Lately, Virginia politics has shifted to an ethics probe surrounding Governor Bob McDonnell. Yesterday, Bearing Drift, the largest conservative blog in the state, reported that the governor would resign, a rumor denied by the governor’s staff.
To recap for those who haven’t been following this story, Bob McDonnell has recently come under fire as a result of an FBI investigation which discovered that one of his donors has given the governor and his family thousands of dollars in unreported gifts including paying a substantial sum for the wedding of the governor’s daughter and giving the executive a multi-thousand dollar Rolex watch. State Senator Chap Peterson is the first (and so far only) legislator calling upon the governor to resign.
But what does Governor McDonnell think about possible ethics violations? Well, if we rewind the clock four years, we come across the case of Phil Hamilton, a former member of the House of Delegates who lost his seat in a scandal involving Old Dominion University. Almost as soon as the allegations were made, before any charges were filed, McDonnell, along with Virginia Lieutenant Governor Bill Bolling and Virginia Republican Party Chairman Pat Mullins, called for Hamilton to resign. He stated, “From what I have seen of published news accounts containing emails and admissions, it appears that Delegate Hamilton has violated the public trust. Based on this public information it would be in the best interests of his constituents for him to step down…” McDonnell went on to add “…but if he believes that the due process of a full inquiry by the House Ethics Advisory Panel will clear his name, he should have a full opportunity to present his case.” McDonnell, like his cohorts, were quick to condemn Hamilton without either a trial or full ethics inquiry, choosing instead a course which he thought would best help the party and his own chances during his 2009 run for governor. Then State Senator Ken Cuccinelli stood alone in his conviction that Hamilton, like anyone accused of a crime, ought to have his day in court before being thrown under the bus by his party and his running mates.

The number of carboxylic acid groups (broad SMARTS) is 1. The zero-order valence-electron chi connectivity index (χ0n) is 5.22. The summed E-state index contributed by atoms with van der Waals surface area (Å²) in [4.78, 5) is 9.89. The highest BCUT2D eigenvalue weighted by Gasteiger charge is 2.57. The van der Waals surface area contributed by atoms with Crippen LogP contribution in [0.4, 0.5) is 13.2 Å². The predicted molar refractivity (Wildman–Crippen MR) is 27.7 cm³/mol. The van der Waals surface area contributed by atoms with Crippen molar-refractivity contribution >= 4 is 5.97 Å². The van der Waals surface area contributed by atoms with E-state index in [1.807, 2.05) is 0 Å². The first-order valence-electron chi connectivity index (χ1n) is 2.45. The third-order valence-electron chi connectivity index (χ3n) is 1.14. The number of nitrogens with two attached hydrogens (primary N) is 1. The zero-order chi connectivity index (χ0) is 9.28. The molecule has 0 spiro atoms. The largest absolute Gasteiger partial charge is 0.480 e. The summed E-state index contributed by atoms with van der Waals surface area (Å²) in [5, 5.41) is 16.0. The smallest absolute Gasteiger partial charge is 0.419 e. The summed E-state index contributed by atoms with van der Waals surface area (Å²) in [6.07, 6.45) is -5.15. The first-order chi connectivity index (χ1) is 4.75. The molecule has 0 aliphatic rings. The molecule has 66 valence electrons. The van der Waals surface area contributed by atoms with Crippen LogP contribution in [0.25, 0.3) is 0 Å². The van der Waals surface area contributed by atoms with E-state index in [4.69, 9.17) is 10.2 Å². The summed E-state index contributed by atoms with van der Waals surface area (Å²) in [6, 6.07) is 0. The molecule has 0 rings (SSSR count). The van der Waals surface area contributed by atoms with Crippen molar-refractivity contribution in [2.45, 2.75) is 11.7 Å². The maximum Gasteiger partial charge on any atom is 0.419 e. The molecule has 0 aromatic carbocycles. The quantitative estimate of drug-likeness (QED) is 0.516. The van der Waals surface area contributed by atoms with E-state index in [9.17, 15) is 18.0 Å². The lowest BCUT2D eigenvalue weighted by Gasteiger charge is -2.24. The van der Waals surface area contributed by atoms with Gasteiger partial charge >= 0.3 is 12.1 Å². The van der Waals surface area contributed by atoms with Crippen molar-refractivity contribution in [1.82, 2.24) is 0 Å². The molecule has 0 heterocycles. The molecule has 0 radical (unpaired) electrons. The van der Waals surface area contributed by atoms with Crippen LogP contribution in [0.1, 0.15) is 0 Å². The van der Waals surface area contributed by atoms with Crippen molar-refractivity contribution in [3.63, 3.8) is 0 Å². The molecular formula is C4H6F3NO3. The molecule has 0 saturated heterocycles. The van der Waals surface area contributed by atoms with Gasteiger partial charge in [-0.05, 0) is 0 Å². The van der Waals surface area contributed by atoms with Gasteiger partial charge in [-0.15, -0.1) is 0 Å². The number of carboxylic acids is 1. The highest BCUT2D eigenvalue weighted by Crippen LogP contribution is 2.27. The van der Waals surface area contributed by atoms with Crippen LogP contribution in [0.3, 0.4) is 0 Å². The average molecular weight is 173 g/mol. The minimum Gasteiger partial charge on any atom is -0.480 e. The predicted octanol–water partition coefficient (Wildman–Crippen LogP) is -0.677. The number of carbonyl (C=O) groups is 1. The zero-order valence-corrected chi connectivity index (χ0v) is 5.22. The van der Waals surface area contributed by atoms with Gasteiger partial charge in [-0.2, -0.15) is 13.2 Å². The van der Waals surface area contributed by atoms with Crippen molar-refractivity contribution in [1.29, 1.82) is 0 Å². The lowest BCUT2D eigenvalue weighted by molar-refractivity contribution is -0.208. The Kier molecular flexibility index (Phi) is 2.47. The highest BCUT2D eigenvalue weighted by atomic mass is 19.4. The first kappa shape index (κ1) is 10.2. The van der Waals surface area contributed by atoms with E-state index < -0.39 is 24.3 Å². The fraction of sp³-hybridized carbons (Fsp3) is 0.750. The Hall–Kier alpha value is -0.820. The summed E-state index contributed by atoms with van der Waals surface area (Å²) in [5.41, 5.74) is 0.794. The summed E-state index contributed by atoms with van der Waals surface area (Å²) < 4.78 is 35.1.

So, will Bob McDonnell resign based upon these charges? Well, if he wished to remain morally consistent he would do so. After all, if the mere charges of bribery and corruption were enough to bring down a delegate in 2009, surely this line of thinking would be constant for a governor in 2013 as well. Unfortunately, especially in politics, far too many politicians live in a world where they insist on a certain moral code…as long as it applies to everyone but the person advocating the code.
Yes, the charges levied against Virginia Governor Bob McDonnell are deeply troubling and, if proven true, he ought to resign his office. Whether the governor survives this scandal or whether he ends up sharing a cell alongside Delegate Hamilton, it is all but certain that this once rumored 2016 presidential contender’s political career has reached its zenith. However, the hypocrisy of the whole situation is not lost on this blogger. Remember, as Bob McDonnell said in 2009, “Elected officials must keep the highest ethical standards in order to maintain the public trust.”
Is Bearing Drift’s prediction of a resignation in the works? I suppose the answer to this question hinges upon the severity of the charges and the evidence against McDonnell. Either way, I expect we will find out in the coming days.